Hair is one of those things that can, when it’s working in your favor, make you feel Beyoncé-level confident and, when it’s working against you, make you feel like putting a paper bag over your head and never leaving the house. But for all that you’re after—shine, strength, thickness, more volume, less frizz, fewer limp, and oily strands—your diet can make a big difference. The power of nourishing foods is practically endless. Sure, good food choices can help you get in shape, but it can also ensure #HairGoals at its finest.
Just like imbalances in your diet can affect your skin and cause acne, the foods that you eat can have a huge impact on your hair. To help you get closer to your hair goals, we put together this guide to foods for healthy hair. Keep scrolling to see the nutrients that make a big difference when it comes to the health and appearance of your strands, and which foods to eat to get them!
Our body already makes biotin, so it’s not too important to take supplements unless you’re deficient (which a small percentage of people actually are). What is important is to eat a balanced diet that includes biotin-rich foods, such as eggs, almonds, and avocados.
Folate and iron help to create red blood cells, which carry oxygen to your scalp and follicle cells to promote hair growth. Iron deficiency, which is common in women during childbearing years, is also linked to hair loss. Spinach is a high source of folate and iron, so cook up a cup with your morning omelet or have a fresh spinach salad for lunch.
Protein is vital for all cell growth, especially that of your hair. Hair gets its structure from proteins called keratin, and a deficiency in protein for keratin leads to slow hair growth as well as weak and thin hair strands. Foods rich in protein are chicken, pork, and lean beef. However, if you are vegetarian, lentils, tofu, and soybeans are great sources of protein as well.
Vitamin C is used to create collagen, which is a fiber that helps our hair follicles remain healthy for hair growth and prevents our strands from splitting. Bell peppers, oranges, and tomatoes are rich in vitamin C.
Vitamin A promotes cell growth which equals hair growth. It also helps the body to produce sebum, which is essential for a healthy scalp and healthy, nourished hair. Sweet potatoes, carrots, spinach, and kale are all high in beta-carotene, which gets converted into vitamin A.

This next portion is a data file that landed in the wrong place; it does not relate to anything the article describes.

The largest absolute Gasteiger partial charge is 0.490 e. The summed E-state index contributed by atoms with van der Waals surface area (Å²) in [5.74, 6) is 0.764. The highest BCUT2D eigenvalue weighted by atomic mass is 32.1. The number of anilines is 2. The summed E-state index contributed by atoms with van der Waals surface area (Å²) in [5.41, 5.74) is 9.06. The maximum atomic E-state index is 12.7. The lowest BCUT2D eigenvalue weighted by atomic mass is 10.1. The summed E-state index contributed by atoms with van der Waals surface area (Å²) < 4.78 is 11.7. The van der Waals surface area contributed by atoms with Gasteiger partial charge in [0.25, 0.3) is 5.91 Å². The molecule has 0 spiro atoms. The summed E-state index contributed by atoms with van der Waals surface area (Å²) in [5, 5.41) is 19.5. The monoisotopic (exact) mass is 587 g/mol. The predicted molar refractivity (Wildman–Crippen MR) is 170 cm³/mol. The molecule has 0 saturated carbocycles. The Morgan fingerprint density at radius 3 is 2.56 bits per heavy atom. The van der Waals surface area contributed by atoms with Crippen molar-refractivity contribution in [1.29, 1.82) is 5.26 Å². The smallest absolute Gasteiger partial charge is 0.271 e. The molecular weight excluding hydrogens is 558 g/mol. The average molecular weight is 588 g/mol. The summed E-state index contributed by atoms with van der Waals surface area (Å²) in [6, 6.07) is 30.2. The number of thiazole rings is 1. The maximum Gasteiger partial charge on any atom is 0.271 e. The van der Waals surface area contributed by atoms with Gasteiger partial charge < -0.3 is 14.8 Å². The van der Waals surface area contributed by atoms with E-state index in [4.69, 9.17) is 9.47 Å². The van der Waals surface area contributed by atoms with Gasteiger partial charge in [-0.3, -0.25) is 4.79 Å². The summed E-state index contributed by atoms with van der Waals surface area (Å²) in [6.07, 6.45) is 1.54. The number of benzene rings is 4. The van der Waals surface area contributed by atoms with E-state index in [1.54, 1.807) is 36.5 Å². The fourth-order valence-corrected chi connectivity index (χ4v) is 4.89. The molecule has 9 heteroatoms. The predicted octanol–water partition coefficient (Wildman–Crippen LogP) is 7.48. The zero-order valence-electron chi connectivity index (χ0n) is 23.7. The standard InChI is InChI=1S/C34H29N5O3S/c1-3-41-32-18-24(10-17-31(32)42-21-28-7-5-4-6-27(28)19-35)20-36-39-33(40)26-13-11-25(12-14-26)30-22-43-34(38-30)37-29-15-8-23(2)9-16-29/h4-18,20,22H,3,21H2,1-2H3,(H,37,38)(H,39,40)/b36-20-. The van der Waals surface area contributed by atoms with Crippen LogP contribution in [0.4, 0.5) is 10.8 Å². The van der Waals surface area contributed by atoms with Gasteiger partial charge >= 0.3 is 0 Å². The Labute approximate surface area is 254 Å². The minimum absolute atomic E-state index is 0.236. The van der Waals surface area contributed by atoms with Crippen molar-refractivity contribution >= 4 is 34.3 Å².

Zinc helps restore and promote the growth of hair tissues by improving overall immunity in the body. Surprisingly, oysters, crab, clams, and other shellfish are high in zinc and generally good-for-you sources of lean protein as well, so hit the raw bar after work—in the name of your hair.
Omega-3 fatty acids are basically miracle workers for your hair. They have anti-inflammatory properties, so they help open the hair follicles and promote hair growth. Omega-3 fatty acids are also reported to make your hair shinier (yes, please). Fatty fish, like salmon and tuna, or walnuts and flaxseeds if you’re vegetarian, are all sources of this healthy fat.
If you're dealing with damage, broccoli is your hair's best friend because it boosts the strength of your strands. "Broccoli is high in folate, which helps cell division,” says registered dietitian Carolyn Brown. “If you have weak, thinning, or brittle hair, it can be a sign of low folate levels.”
“Sea buckthorn is an Asian berry that’s loaded with omega-7s, beta-carotene, and vitamin C,” Brown explains, all of which are great for supporting healthy, shiny, gorgeous strands.
In addition to being good for your bones, calcium is important for your hair. Calcium located in the cells of the hair follicles stimulates communication between cells and encourages hair growth. Foods like cheese, yogurt, tofu, and even cabbage, are go-to calcium sources.
Now that you know food and hair are intertwined, let your diet follow suit and stock up your fridge with these healthy options. Dreaming of long hair? Find out the five foods for longer hair next.